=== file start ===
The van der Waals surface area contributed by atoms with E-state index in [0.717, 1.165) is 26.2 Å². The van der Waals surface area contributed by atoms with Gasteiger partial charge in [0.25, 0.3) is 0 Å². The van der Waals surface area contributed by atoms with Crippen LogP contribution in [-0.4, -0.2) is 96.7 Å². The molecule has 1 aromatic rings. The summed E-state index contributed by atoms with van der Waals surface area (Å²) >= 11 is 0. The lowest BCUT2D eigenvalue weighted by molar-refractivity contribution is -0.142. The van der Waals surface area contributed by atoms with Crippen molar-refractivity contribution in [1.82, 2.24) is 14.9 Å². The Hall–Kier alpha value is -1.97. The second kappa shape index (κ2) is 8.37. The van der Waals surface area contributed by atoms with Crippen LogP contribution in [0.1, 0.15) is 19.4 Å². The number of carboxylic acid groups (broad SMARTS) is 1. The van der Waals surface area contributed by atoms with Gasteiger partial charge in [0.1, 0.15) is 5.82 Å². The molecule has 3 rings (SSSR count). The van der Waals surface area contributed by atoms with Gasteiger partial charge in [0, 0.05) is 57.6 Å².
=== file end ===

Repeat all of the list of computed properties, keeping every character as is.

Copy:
The van der Waals surface area contributed by atoms with E-state index in [0.717, 1.165) is 26.2 Å². The van der Waals surface area contributed by atoms with Gasteiger partial charge in [0.25, 0.3) is 0 Å². The van der Waals surface area contributed by atoms with Crippen LogP contribution in [-0.4, -0.2) is 96.7 Å². The molecule has 1 aromatic rings. The summed E-state index contributed by atoms with van der Waals surface area (Å²) >= 11 is 0. The lowest BCUT2D eigenvalue weighted by molar-refractivity contribution is -0.142. The van der Waals surface area contributed by atoms with Crippen molar-refractivity contribution in [1.82, 2.24) is 14.9 Å². The Hall–Kier alpha value is -1.97. The second kappa shape index (κ2) is 8.37. The van der Waals surface area contributed by atoms with Crippen LogP contribution in [0.1, 0.15) is 19.4 Å². The number of carboxylic acid groups (broad SMARTS) is 1. The van der Waals surface area contributed by atoms with Gasteiger partial charge in [0.1, 0.15) is 5.82 Å². The molecule has 3 rings (SSSR count). The van der Waals surface area contributed by atoms with Gasteiger partial charge in [0, 0.05) is 57.6 Å².